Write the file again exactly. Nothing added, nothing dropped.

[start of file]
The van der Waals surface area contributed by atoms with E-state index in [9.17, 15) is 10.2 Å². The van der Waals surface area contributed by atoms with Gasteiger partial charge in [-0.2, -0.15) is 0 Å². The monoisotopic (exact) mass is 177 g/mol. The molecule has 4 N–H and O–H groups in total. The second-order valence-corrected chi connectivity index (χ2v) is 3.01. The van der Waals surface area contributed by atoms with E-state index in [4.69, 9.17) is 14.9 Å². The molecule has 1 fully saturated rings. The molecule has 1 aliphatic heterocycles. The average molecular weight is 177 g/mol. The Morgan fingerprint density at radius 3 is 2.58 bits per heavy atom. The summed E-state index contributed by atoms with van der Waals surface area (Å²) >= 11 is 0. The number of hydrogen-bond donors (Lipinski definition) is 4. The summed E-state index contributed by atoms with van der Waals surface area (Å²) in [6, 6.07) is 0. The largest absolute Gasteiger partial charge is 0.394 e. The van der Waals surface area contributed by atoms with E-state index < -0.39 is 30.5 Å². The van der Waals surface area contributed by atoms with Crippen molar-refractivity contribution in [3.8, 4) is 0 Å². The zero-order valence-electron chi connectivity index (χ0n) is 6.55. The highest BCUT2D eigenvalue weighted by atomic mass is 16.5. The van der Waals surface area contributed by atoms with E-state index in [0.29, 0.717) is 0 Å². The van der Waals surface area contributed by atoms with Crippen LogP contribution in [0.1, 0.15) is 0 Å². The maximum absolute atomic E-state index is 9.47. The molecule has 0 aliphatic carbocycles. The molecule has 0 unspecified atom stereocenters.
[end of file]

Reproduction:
The van der Waals surface area contributed by atoms with E-state index in [9.17, 15) is 10.2 Å². The van der Waals surface area contributed by atoms with Gasteiger partial charge in [-0.2, -0.15) is 0 Å². The monoisotopic (exact) mass is 177 g/mol. The molecule has 4 N–H and O–H groups in total. The second-order valence-corrected chi connectivity index (χ2v) is 3.01. The van der Waals surface area contributed by atoms with E-state index in [4.69, 9.17) is 14.9 Å². The molecule has 1 fully saturated rings. The molecule has 1 aliphatic heterocycles. The average molecular weight is 177 g/mol. The Morgan fingerprint density at radius 3 is 2.58 bits per heavy atom. The summed E-state index contributed by atoms with van der Waals surface area (Å²) >= 11 is 0. The number of hydrogen-bond donors (Lipinski definition) is 4. The summed E-state index contributed by atoms with van der Waals surface area (Å²) in [6, 6.07) is 0. The largest absolute Gasteiger partial charge is 0.394 e. The van der Waals surface area contributed by atoms with E-state index < -0.39 is 30.5 Å². The van der Waals surface area contributed by atoms with Crippen molar-refractivity contribution in [3.8, 4) is 0 Å². The zero-order valence-electron chi connectivity index (χ0n) is 6.55. The highest BCUT2D eigenvalue weighted by atomic mass is 16.5. The van der Waals surface area contributed by atoms with E-state index in [0.29, 0.717) is 0 Å². The van der Waals surface area contributed by atoms with Crippen LogP contribution in [0.1, 0.15) is 0 Å². The maximum absolute atomic E-state index is 9.47. The molecule has 0 aliphatic carbocycles. The molecule has 0 unspecified atom stereocenters.